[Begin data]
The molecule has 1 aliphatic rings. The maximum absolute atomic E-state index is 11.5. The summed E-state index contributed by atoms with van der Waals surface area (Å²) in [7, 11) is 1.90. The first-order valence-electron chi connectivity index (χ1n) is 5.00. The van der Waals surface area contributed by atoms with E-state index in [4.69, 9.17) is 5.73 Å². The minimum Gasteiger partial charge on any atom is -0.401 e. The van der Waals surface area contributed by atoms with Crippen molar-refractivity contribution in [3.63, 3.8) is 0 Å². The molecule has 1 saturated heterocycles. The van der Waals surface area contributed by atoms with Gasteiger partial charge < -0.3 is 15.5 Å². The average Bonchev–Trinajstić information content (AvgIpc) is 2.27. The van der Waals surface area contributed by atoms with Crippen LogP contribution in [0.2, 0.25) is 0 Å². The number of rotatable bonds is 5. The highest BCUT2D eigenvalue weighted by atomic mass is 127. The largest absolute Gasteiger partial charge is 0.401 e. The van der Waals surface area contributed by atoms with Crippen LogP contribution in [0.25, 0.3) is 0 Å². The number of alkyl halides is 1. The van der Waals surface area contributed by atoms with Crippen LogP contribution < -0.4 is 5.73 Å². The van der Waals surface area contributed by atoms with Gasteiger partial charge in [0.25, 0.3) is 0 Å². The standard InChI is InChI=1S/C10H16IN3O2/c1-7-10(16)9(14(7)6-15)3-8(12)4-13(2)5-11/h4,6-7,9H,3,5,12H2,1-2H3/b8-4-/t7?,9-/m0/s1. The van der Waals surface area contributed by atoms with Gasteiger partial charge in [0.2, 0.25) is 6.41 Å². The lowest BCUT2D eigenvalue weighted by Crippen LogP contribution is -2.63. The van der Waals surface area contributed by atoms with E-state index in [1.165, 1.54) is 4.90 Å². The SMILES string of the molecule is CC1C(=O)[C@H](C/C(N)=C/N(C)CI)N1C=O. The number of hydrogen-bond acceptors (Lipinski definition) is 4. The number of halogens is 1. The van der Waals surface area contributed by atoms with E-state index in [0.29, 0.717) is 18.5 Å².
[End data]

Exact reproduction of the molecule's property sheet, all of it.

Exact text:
The molecule has 1 aliphatic rings. The maximum absolute atomic E-state index is 11.5. The summed E-state index contributed by atoms with van der Waals surface area (Å²) in [7, 11) is 1.90. The first-order valence-electron chi connectivity index (χ1n) is 5.00. The van der Waals surface area contributed by atoms with E-state index in [4.69, 9.17) is 5.73 Å². The minimum Gasteiger partial charge on any atom is -0.401 e. The van der Waals surface area contributed by atoms with Crippen molar-refractivity contribution in [3.63, 3.8) is 0 Å². The molecule has 1 saturated heterocycles. The van der Waals surface area contributed by atoms with Gasteiger partial charge < -0.3 is 15.5 Å². The average Bonchev–Trinajstić information content (AvgIpc) is 2.27. The van der Waals surface area contributed by atoms with Crippen LogP contribution in [0.2, 0.25) is 0 Å². The number of rotatable bonds is 5. The highest BCUT2D eigenvalue weighted by atomic mass is 127. The largest absolute Gasteiger partial charge is 0.401 e. The van der Waals surface area contributed by atoms with Crippen LogP contribution in [0.25, 0.3) is 0 Å². The number of alkyl halides is 1. The van der Waals surface area contributed by atoms with Crippen LogP contribution < -0.4 is 5.73 Å². The van der Waals surface area contributed by atoms with Gasteiger partial charge in [0.25, 0.3) is 0 Å². The standard InChI is InChI=1S/C10H16IN3O2/c1-7-10(16)9(14(7)6-15)3-8(12)4-13(2)5-11/h4,6-7,9H,3,5,12H2,1-2H3/b8-4-/t7?,9-/m0/s1. The van der Waals surface area contributed by atoms with Gasteiger partial charge in [0.2, 0.25) is 6.41 Å². The lowest BCUT2D eigenvalue weighted by Crippen LogP contribution is -2.63. The van der Waals surface area contributed by atoms with E-state index in [1.165, 1.54) is 4.90 Å². The SMILES string of the molecule is CC1C(=O)[C@H](C/C(N)=C/N(C)CI)N1C=O. The number of hydrogen-bond acceptors (Lipinski definition) is 4. The number of halogens is 1. The van der Waals surface area contributed by atoms with E-state index in [0.29, 0.717) is 18.5 Å².